For instance, if the company is Ashok Leyland and has tied up with 300 machiners, it will put the details of the locations where it needs the machiners on the platform. Thus, the partners would be constantly be able to see the locations where the machinists are required and training partners within that geography will then train the machinists only in those locations. In this manner, people who then get certified will easily get absorbed.
Once the listing platform is ready, it will be a huge filling of the skill gap in terms of what the industry requires, what the training module needs to produce and where the trainees can get their job.
We are also investing in what we call Digital Learning Hub which, again, will be available on the ASDC portal where the training partners, assessment partners and the students would be able to directly download the industry-certified content. When I need a technician, I will also ensure that the training content that is available on the portal suits the requirements and the people who get trained are the people I am looking for. Over the next six months, our listing platform and the learning hub will be ready. ASDC will back them up in terms of giving them standard content, standard processes and standard practices.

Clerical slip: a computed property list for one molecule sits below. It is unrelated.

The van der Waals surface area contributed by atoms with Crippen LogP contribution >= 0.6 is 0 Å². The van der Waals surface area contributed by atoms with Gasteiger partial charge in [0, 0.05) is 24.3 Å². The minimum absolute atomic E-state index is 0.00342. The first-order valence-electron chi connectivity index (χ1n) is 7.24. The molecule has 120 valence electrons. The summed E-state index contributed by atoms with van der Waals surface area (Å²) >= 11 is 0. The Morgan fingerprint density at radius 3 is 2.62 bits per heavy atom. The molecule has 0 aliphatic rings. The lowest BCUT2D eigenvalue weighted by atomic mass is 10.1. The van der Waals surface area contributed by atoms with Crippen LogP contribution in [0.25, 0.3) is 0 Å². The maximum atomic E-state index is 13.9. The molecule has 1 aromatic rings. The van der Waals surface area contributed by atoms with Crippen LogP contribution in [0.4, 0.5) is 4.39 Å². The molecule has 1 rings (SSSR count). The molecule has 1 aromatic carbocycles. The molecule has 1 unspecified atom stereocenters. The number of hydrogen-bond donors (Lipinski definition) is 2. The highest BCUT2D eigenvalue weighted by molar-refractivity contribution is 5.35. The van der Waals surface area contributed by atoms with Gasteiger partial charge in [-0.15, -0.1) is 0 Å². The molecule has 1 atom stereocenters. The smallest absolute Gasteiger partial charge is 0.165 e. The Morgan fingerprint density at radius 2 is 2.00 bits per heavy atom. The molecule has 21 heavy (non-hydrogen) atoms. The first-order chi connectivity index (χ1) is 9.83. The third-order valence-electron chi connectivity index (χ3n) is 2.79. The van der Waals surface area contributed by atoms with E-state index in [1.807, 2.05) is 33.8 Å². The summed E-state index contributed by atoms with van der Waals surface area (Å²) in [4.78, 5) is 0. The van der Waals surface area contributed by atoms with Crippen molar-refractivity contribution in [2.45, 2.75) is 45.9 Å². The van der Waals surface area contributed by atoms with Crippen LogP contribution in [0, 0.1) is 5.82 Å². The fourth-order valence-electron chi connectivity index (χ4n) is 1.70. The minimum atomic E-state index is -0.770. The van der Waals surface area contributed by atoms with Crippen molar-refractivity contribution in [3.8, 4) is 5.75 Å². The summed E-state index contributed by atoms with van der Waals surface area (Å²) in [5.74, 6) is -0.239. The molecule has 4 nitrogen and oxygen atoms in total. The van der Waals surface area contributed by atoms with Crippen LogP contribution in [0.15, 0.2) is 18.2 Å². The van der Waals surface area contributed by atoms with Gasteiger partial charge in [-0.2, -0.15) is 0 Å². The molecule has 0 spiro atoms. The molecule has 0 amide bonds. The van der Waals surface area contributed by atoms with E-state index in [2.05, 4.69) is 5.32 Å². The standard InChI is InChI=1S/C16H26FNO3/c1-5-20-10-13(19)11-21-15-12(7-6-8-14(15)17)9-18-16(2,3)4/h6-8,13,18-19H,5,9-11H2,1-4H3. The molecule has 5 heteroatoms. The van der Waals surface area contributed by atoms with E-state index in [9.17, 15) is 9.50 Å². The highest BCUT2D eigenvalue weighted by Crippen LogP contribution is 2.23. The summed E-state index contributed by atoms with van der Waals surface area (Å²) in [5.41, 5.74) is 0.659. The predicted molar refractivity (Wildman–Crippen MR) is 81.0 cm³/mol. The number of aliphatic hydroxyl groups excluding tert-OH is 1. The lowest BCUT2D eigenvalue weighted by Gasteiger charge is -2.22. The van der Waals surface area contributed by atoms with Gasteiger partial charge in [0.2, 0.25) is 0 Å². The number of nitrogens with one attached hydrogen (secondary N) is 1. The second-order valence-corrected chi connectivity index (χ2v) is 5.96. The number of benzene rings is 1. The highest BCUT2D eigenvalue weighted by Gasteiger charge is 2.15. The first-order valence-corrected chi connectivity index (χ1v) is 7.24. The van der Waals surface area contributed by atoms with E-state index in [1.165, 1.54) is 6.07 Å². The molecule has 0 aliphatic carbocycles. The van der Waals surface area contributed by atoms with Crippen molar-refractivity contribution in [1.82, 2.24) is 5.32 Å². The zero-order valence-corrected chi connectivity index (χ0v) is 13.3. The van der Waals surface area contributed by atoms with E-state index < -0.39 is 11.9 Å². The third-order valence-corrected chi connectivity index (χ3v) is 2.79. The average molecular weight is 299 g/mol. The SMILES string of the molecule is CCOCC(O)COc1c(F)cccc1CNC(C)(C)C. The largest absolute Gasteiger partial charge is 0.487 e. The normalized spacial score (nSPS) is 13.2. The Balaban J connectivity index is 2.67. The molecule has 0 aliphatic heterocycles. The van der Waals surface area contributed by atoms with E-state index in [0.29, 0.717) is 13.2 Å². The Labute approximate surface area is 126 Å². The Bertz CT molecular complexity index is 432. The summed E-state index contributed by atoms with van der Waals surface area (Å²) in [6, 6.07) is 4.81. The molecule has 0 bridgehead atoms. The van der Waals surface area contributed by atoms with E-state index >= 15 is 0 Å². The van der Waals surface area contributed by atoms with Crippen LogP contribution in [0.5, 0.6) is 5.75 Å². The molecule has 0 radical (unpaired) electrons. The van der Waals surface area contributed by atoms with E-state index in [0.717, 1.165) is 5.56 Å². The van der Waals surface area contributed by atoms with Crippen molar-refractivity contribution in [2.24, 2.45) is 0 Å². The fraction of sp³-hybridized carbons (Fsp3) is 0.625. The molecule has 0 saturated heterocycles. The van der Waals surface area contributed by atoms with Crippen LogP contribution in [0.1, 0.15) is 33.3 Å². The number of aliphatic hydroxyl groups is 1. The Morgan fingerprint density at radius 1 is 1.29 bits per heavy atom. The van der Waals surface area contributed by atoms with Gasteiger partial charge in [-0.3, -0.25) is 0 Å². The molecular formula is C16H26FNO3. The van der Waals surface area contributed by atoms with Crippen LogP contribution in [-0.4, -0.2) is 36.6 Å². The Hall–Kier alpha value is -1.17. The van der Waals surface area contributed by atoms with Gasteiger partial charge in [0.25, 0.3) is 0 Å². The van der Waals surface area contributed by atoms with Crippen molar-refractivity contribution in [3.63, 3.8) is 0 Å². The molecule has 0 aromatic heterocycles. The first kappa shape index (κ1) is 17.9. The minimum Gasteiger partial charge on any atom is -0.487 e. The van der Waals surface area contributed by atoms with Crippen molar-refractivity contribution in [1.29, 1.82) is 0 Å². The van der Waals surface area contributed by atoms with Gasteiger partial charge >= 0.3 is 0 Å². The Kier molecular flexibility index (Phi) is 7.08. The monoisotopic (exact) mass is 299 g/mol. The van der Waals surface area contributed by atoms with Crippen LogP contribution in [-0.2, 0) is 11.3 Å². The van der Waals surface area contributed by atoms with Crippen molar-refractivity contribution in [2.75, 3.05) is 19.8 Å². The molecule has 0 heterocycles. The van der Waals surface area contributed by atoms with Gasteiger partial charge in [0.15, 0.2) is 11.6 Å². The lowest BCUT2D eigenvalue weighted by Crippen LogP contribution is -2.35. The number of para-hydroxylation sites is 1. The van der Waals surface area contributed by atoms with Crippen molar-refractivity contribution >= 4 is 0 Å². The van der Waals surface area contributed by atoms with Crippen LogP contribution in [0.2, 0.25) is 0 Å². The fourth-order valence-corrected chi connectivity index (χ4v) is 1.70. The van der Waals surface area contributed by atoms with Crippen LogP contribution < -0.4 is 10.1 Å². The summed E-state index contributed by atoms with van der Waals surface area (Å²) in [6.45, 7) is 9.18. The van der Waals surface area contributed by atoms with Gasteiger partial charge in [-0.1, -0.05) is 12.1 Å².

The majority of the content will be available for free, but we are engaging content providers who would like to take a fee for providing content. There is a process where you can digitally pay online and then download the content. I am talking to Mahindra & Mahindra, Toyota Kirloskar Motor and Tata Motors and a lot of them are willing to share their content free of cost. I think all that content will come on the training hub and that training hub will be available to everybody absolutely free of cost.
With electric vehicles slowly making a presence in India, what kind of training do service personnel need?
No, we don’t have anything for electric yet. We are yet in the process of collaborating with certain global skill councils like the one in the UK. We have PWC helping us to engage with both industry partners and global institutions which are giving content for the programmes for EVs.
We have shared some of it with our industry partners, so we will first make the content standard for the EVs. Once it is approved, we will have training partners. We have recently invited SMEV to nominate people on our governing council so that they become a part of the skilling ecosystem.
Connectivity and in-vehicle electronics are driving the hi-tech vehicles of today. How does this open the market for youth in India?